Narcissistic abuse is a form of abuse stemming from narcissistic behaviors. It can be emotional, psychological, or physical.
Narcissistic characteristics can include volatile behavior, lack of empathy, and aggression. Narcissistic abuse may include gaslighting, constant criticism, humiliation, and coercion.
This article outlines signs to look out for, the consequences of narcissistic abuse, and how to seek help.
Having NPD does not mean a person will be abusive, but people who are abusive might demonstrate narcissistic characteristics.
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Narcissistic abuse can cause significant harm and can lead to long-term emotional and psychological damage.
- reduced tolerance to distress
- dysfunctional affect regulation, which means an inability to regulate emotional responses
Childhood experiences may also contribute to the development of NPD. These include fragile ego or rejection. Additionally, excessive praise and the belief that a child has extraordinary talents may also be risk factors for narcissism.
- entitlement, which may include controlling a person’s money
- jealousy or envy
- attention seeking or requiring admiration
- believing they are superior or special
Signs of narcissistic abuse may include the following:
- Gaslighting: An abuser may deny an event happened, question the other person’s memory, or trivialize how the other person feels.
- Dishonesty: An abuser may lie to cover up feelings of insecurity or shame, or they may fabricate a story to make themselves the hero or the victim.
- Controlling: An abuser may be insecure, jealous, or suspicious, which may lead them to control another person’s actions, finances, or interactions.
- Exploitation: An abuser may take advantage of others for their own gain.
- Lack of empathy: A person may be unable to empathize with another person’s feelings or see their perspective, which may result in harmful behavior or neglect. They may be emotionally cold or distant.
- Belittling or devaluing: A person may dismiss the other person’s achievements or worth and may insult, humiliate, degrade, or belittle them.
- Intimidation: Narcissistic abuse may involve aggressive, intimidating behavior, bullying, or manipulation.
- Volatile behavior: People may feel as though they are “walking on eggshells” around someone with narcissism, and an abuser may have irrational and unpredictable responses that may be aggressive or abusive.
- Rage: An abuser may have sudden attacks of uncontrolled rage that cause distress or physical harm to the other person.
- Emotional blackmail: An abuser may threaten to harm themselves or take drastic actions if the other person does not behave how they want or considers leaving them.
- Punishing: An abuser may be vindictive and seek revenge or punishment on anyone who does not agree with them or do as they want.
How does narcissism affect a person’s children?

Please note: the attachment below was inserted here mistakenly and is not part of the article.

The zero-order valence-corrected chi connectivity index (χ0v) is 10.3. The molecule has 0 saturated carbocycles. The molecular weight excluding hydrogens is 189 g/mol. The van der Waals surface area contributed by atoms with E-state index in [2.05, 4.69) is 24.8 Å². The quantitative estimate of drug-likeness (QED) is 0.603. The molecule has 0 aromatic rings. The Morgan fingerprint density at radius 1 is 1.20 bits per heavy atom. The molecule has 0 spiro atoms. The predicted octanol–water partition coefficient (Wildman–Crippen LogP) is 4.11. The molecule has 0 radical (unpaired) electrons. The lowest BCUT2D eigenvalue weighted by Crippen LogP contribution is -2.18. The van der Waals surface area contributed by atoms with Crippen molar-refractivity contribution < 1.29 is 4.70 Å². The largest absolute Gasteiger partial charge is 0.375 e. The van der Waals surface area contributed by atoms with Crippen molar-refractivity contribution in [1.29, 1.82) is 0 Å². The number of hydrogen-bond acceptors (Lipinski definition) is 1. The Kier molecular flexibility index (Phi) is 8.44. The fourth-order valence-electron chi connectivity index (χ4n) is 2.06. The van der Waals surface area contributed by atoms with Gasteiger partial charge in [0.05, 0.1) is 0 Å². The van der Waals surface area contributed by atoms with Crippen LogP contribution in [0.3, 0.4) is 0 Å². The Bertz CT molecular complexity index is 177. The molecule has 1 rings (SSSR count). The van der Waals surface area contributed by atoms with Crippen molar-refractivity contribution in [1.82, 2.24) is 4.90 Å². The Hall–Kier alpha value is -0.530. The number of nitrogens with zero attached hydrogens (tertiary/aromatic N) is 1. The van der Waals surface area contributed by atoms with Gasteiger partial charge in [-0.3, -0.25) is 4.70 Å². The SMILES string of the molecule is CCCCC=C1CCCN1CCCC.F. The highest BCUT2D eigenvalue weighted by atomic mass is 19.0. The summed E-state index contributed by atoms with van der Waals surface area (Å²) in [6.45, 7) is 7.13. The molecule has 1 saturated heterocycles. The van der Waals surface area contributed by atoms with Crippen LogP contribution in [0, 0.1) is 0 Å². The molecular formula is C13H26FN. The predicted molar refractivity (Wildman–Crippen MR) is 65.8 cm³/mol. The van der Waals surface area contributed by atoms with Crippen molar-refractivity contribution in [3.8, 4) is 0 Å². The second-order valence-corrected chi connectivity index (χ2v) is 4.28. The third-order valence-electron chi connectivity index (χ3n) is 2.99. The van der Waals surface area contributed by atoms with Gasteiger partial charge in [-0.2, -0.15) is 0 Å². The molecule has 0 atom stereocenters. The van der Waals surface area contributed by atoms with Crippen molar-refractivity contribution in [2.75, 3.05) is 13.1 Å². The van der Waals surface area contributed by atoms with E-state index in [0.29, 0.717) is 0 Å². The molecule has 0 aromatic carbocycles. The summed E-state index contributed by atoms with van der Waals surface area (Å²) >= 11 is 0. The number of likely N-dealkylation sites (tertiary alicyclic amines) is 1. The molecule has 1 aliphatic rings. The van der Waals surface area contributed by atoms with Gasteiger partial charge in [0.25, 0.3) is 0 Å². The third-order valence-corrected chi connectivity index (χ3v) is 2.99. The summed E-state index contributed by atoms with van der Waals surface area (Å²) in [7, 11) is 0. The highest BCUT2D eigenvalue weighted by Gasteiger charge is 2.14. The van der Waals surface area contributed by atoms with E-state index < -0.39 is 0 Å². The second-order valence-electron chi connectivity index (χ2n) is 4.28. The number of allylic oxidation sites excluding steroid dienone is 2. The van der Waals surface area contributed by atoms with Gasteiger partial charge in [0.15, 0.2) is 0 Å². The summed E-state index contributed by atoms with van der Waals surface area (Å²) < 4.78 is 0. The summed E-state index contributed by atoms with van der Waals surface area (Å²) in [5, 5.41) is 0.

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Children may mimic the narcissistic behavior of a parent, such as self-inflated views or grandiosity. This may lead to the development of narcissism in the child.
Children of parents with narcissism may also face abandonment, aggression, or abuse.
Narcissistic abuse can affect people in the following ways:
Low self-worth and self-esteem
Post-traumatic stress disorder (PTSD)
Narcissistic abuse such as gaslighting may make a person doubt themselves, feel confused and anxious, and question their reality.
People may isolate themselves due to the trauma, fear, or anxiety resulting from narcissistic abuse. Narcissistic abuse may make people lose their independence, and an abuser may isolate people from their friends and family.
Depression or suicidal thoughts
In children, narcissistic abuse may stunt normal growth and development. Narcissistic abuse can cause long-term emotional and psychological damage.
Intimate partner violence (IPV) includes physical, emotional, and psychological abuse. Females who experience IPV are twice as likely to have chronic illness or pain.
To recover from narcissistic abuse, a person may try:
- learning about narcissistic behavior, becoming aware of the signs of narcissistic abuse, and labeling it for what it is
- finding a support group or network for support and connection with others who have gone through similar experiences
- talking with a healthcare professional, counselor, or therapist who can help people through a recovery program
- practicing self-care, including quality sleep, good nutrition, exercise, and rest
People can call the National Domestic Violence Hotline at 800-799-SAFE (7233) or text “START” to 88788.
They can also search for local resources to find help and support in their area.
People can talk with a healthcare professional about counseling services or therapy, or use a search tool to find an online or in-person therapist. People may also find that a support group can help them feel less alone in their experience.
If a person is in immediate danger, they should call 911.
Narcissistic abuse can be debilitating to the people who experience it. The effects can be long lasting and negatively affect mental, emotional, and physical health.
Recovery may take time, but therapy can help people to recover, regain their sense of self, and rebuild their lives.
Narcissistic abuse is a form of abuse that can stem from narcissistic behaviors, such as aggression, lack of empathy, and a need for admiration.
People facing narcissistic abuse may experience intimidation, coercion, gaslighting, or emotional blackmail.
Narcissistic abuse can cause long-term negative effects, but recovery is possible.
People can seek assistance from a mental health professional to help them recover from narcissistic abuse. People may also find that support groups and networks can help aid their recovery.